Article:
The Allahabad High Court has granted bail to Jawaharlal Nehru University student Sharjeel Imam, who is accused of making anti-national and inflammatory speeches during the anti-CAA protest at Aligarh Muslim University.
A single-judge bench of Justice Saumitra Dayal Singh passed this order while hearing a Criminal Misc Bail Application filed by Sharjeel Imam.
The bail application has been filed on behalf of Imam with a prayer to release him on bail in Case under Sections -124A, 153A, 153B and 505(2) IPC, Police Station Civil Lines, District Aligarh, during pendency of trial.
The counsel for the applicant submitted that the applicant is accused of offences under Sections 124A, 153A, 153B and 505(2) IPC and against FIR lodged on January 25, 2020, the applicant is in confinement since September 18, 2020.
A.K. Sand, Additional Government Advocate I, said the applicant has not been under custody for the said period in this case alone. Earlier, he was confined in another case. As to criminal history, besides four other FIRs lodged arising out of the contents of the same speech delivered by the applicant on October 16, 2020, two other cases, Police Station-Crime Branch, Delhi and 242 of 2019, Police Station-New Friends Colony, Delhi, involving offences under Sections-302 and 307 IPC are also stated to be pending against the applicant.
Chargesheet has already been submitted, however, trial has yet not commenced.
On prima facie basis, only for purpose of grant of bail, it has been submitted by counsel for the applicant, in the first place ingredients of offence are not made out, inasmuch as, the applicant had not exhorted the listeners to take up arms or to engage in any violent act as may have threatened the integrity and unity of the country or to commit any act of hatred against any community.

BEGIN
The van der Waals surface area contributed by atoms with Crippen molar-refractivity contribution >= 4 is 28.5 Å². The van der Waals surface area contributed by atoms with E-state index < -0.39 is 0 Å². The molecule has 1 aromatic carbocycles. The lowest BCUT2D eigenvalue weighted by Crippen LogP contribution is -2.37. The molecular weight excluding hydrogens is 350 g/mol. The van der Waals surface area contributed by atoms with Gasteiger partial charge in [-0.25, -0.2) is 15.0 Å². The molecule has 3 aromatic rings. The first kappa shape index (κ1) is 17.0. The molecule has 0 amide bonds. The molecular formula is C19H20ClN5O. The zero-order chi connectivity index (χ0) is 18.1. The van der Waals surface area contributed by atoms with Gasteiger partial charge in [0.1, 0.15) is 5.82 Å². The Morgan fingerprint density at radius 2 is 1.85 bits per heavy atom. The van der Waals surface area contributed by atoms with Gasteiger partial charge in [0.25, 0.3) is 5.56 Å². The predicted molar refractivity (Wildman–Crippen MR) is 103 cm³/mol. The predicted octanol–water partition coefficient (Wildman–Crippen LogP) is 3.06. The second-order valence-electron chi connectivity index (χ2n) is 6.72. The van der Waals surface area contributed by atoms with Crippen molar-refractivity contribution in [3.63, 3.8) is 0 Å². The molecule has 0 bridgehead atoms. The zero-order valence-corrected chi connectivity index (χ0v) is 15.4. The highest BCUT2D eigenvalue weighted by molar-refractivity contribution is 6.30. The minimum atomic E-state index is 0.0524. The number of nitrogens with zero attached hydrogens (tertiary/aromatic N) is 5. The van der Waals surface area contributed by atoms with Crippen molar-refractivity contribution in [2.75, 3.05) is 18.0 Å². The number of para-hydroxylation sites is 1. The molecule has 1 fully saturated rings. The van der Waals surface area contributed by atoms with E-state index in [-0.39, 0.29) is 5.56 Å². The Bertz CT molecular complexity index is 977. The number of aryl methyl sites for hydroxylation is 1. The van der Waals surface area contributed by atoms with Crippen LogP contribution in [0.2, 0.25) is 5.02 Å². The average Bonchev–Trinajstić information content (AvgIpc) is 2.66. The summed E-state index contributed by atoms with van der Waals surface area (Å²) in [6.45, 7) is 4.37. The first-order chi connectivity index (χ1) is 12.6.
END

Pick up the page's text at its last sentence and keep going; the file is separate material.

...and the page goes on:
Also, it is submitted by the counsel for the petitioner there is no material on the case diary as may suggest that the words spoken by the applicant had any effect on any of the listeners.
Though the speech was delivered on January 16, 2020 and the FIR was lodged nine days thereafter, no incident occurred that may be read as evidence in support of the effect caused by the applicant’s speech. There is absolutely no evidence as to that.
Second, it has been submitted, the FIR could not have been registered except with prior sanction obtained under Section 196 CrPC.
Third, it has been submitted that the FIR was lodged on an afterthought with a delay of nine days. Last, it has been submitted that multiple FIRs were lodged against the applicant arising from the same occurrence.
Opposing the bail application, the Additional Advocate General submitted that the content of the FIR clearly brings out all ingredients of offences under Sections-124A, 153A, 156, 153B and 505(2) IPC. Heavy reliance has also been placed on the criminal history of the applicant involving similar cases and also involving cases of heinous offences including offences under Section 302 IPC. Further, reference has been made to the antecedent of the applicant in habitually engaging in such illegal activities prior and after the occurrence.